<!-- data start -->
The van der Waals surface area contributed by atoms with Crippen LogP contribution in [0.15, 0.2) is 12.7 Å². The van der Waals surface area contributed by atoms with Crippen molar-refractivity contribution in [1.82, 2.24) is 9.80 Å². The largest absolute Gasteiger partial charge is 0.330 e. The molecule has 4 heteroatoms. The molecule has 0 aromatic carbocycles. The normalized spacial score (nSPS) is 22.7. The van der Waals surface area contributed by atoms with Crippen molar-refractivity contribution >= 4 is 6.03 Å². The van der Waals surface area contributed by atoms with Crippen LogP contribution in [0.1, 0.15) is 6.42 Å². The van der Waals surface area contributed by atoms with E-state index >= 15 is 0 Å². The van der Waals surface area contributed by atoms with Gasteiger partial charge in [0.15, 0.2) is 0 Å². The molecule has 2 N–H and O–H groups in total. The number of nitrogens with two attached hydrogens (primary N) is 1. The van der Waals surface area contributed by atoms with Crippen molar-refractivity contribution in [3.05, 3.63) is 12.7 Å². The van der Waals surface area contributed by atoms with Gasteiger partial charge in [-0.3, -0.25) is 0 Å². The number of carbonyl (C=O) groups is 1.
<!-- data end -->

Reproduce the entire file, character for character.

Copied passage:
The van der Waals surface area contributed by atoms with Crippen LogP contribution in [0.15, 0.2) is 12.7 Å². The van der Waals surface area contributed by atoms with Crippen molar-refractivity contribution in [1.82, 2.24) is 9.80 Å². The largest absolute Gasteiger partial charge is 0.330 e. The molecule has 4 heteroatoms. The molecule has 0 aromatic carbocycles. The normalized spacial score (nSPS) is 22.7. The van der Waals surface area contributed by atoms with Crippen molar-refractivity contribution >= 4 is 6.03 Å². The van der Waals surface area contributed by atoms with Crippen LogP contribution in [0.1, 0.15) is 6.42 Å². The van der Waals surface area contributed by atoms with E-state index >= 15 is 0 Å². The van der Waals surface area contributed by atoms with Gasteiger partial charge in [0.15, 0.2) is 0 Å². The molecule has 2 N–H and O–H groups in total. The number of nitrogens with two attached hydrogens (primary N) is 1. The van der Waals surface area contributed by atoms with Crippen molar-refractivity contribution in [3.05, 3.63) is 12.7 Å². The van der Waals surface area contributed by atoms with Gasteiger partial charge in [-0.3, -0.25) is 0 Å². The number of carbonyl (C=O) groups is 1.